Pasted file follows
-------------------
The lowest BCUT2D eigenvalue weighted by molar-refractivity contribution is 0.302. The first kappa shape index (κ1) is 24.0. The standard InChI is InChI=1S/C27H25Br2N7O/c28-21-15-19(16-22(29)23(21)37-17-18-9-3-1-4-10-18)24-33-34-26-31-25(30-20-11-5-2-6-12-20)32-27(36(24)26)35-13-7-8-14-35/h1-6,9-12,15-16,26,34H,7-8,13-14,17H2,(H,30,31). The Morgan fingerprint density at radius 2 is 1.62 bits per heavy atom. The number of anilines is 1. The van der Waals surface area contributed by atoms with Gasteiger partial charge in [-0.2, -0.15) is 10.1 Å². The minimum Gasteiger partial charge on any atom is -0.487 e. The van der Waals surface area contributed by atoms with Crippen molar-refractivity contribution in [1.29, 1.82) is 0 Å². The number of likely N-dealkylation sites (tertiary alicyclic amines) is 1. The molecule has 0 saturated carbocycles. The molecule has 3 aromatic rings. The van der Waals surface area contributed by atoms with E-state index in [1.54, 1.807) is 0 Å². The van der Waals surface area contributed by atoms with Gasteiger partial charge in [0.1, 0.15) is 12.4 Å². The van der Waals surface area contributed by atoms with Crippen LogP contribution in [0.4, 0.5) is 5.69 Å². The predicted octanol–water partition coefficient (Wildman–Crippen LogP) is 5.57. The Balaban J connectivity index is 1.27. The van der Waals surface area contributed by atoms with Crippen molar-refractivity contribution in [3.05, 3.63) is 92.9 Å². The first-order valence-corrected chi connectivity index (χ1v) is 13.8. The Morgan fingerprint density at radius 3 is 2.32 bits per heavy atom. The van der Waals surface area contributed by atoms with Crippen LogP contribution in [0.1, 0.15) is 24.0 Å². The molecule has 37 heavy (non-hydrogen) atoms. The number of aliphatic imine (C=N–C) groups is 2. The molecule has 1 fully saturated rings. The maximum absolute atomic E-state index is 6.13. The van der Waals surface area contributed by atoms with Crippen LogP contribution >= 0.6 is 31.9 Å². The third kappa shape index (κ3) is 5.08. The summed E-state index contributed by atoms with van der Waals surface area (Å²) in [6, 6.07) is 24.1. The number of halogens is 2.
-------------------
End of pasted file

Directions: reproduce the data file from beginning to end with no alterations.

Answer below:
The lowest BCUT2D eigenvalue weighted by molar-refractivity contribution is 0.302. The first kappa shape index (κ1) is 24.0. The standard InChI is InChI=1S/C27H25Br2N7O/c28-21-15-19(16-22(29)23(21)37-17-18-9-3-1-4-10-18)24-33-34-26-31-25(30-20-11-5-2-6-12-20)32-27(36(24)26)35-13-7-8-14-35/h1-6,9-12,15-16,26,34H,7-8,13-14,17H2,(H,30,31). The Morgan fingerprint density at radius 2 is 1.62 bits per heavy atom. The number of anilines is 1. The van der Waals surface area contributed by atoms with Gasteiger partial charge in [-0.2, -0.15) is 10.1 Å². The minimum Gasteiger partial charge on any atom is -0.487 e. The van der Waals surface area contributed by atoms with Crippen molar-refractivity contribution in [1.29, 1.82) is 0 Å². The number of likely N-dealkylation sites (tertiary alicyclic amines) is 1. The molecule has 0 saturated carbocycles. The molecule has 3 aromatic rings. The van der Waals surface area contributed by atoms with E-state index in [1.54, 1.807) is 0 Å². The van der Waals surface area contributed by atoms with Gasteiger partial charge in [0.1, 0.15) is 12.4 Å². The van der Waals surface area contributed by atoms with Crippen LogP contribution in [0.4, 0.5) is 5.69 Å². The predicted octanol–water partition coefficient (Wildman–Crippen LogP) is 5.57. The Balaban J connectivity index is 1.27. The van der Waals surface area contributed by atoms with Crippen molar-refractivity contribution in [3.05, 3.63) is 92.9 Å². The first-order valence-corrected chi connectivity index (χ1v) is 13.8. The Morgan fingerprint density at radius 3 is 2.32 bits per heavy atom. The van der Waals surface area contributed by atoms with Crippen LogP contribution in [0.1, 0.15) is 24.0 Å². The molecule has 37 heavy (non-hydrogen) atoms. The number of aliphatic imine (C=N–C) groups is 2. The molecule has 1 fully saturated rings. The maximum absolute atomic E-state index is 6.13. The van der Waals surface area contributed by atoms with Crippen LogP contribution >= 0.6 is 31.9 Å². The third kappa shape index (κ3) is 5.08. The summed E-state index contributed by atoms with van der Waals surface area (Å²) in [6, 6.07) is 24.1. The number of halogens is 2.